This chapter is the heart of the book. It is its foundation. Here the question is answered how a holy God can live among an unholy people and have fellowship with them.
The offerings in the first chapters of this book are almost always made by individual Israelites, either voluntarily – burnt offering and grain offering –, or compulsorily – sin offering and guilt offering. There is no question of a special day. The sacrifices on the Day of Atonement must be made annually on a prescribed day and are for the whole people. The emphasis is on the sin offering and the blood. In picture the cross is presented in the most fundamental way in this chapter as the place where the Lord Jesus died as the sin offering, thereby laying the foundation for the community between God and His people.
The Passover represents the foundation of salvation, the liberation from Egypt. The Day of Atonement covers more. This makes it possible for a redeemed people to have fellowship with God and to approach Him in the sanctuary.
The sanctuary is a picture of the heaven of heavens where the throne of God stands and where we may approach boldly as priests. “We have confidence to enter the holy place by the blood of Jesus” (Heb 10:1919Therefore, brethren, since we have confidence to enter the holy place by the blood of Jesus,). The letter to the Hebrews is in fact one great comment on Leviticus 16. This is especially evident in the differences between Leviticus and the letter to the Hebrews:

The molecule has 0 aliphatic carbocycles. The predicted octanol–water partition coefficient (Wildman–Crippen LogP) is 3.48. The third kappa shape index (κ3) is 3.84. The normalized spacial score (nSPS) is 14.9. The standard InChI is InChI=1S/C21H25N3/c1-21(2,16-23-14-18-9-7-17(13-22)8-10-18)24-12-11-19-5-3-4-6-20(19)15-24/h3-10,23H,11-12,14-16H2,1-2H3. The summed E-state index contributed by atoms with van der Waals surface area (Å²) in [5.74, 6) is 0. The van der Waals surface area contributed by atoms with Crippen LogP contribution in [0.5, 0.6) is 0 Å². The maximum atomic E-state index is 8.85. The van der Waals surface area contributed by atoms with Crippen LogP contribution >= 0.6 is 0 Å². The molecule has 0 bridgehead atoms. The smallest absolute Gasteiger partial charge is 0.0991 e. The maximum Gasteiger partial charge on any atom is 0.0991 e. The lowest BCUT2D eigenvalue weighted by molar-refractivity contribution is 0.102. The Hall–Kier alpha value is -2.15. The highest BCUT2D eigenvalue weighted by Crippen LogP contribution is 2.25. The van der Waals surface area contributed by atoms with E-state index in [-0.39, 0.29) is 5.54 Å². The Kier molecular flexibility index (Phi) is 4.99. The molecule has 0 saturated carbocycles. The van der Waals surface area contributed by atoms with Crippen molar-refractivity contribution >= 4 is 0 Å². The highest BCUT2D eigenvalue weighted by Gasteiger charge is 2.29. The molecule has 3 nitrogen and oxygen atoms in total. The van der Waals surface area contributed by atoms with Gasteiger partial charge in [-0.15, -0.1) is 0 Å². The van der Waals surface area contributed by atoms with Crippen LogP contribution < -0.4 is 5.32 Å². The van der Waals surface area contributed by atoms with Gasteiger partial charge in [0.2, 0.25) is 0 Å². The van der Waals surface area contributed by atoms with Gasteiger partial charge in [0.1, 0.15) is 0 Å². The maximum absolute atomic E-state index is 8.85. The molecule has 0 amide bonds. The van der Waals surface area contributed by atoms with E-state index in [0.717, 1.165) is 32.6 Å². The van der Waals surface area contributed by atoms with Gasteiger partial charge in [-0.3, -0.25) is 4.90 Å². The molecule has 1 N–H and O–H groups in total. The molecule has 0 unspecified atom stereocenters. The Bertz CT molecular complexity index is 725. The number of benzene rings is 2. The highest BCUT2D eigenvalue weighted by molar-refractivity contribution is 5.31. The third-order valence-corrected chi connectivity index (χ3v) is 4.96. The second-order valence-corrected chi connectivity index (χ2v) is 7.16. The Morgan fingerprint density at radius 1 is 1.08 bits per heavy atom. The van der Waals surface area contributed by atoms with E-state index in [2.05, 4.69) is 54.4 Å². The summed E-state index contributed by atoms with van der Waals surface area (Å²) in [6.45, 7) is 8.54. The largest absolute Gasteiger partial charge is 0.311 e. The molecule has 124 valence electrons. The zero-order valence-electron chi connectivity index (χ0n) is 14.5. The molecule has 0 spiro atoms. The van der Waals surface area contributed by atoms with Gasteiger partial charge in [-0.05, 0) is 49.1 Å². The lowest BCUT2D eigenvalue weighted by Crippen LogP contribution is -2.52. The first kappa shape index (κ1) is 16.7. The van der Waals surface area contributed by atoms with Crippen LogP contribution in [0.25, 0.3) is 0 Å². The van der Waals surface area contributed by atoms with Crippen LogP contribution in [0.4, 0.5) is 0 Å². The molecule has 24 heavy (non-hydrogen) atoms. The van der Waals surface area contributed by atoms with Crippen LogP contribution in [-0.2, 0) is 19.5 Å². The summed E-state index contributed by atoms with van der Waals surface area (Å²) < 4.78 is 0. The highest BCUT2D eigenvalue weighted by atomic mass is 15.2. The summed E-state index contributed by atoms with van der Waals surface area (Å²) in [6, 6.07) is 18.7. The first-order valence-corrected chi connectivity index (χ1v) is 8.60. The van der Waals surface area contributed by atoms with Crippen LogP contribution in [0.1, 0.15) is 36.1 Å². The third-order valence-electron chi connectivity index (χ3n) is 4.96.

1. The veil is still closed here; in the letter to the Hebrews the entrance is free.
2. Aaron is a sinful high priest, while the Lord Jesus is perfect.
3. In Leviticus we see a repetition of sacrifices and thus a recurring remembrance of sins (Heb 10:1-31For the Law, since it has [only] a shadow of the good things to come [and] not the very form of things, can never, by the same sacrifices which they offer continually year by year, make perfect those who draw near.2Otherwise, would they not have ceased to be offered, because the worshipers, having once been cleansed, would no longer have had consciousness of sins?3But in those [sacrifices] there is a reminder of sins year by year.); in the letter to the Hebrews it is about an offering that has been made once and for all: “For by one offering He has perfected for all time those who are sanctified” (Heb 10:1414For by one offering He has perfected for all time those who are sanctified.).
The repetition proves that it is nothing more than a symbol; the strength lies in pointing to the offering of the Lord Jesus.
4. In Leviticus the priest stands; in the letter to the Hebrews there He has sat down (Heb 10:11-1211Every priest stands daily ministering and offering time after time the same sacrifices, which can never take away sins;12but He, having offered one sacrifice for sins for all time, sat down at the right hand of God,).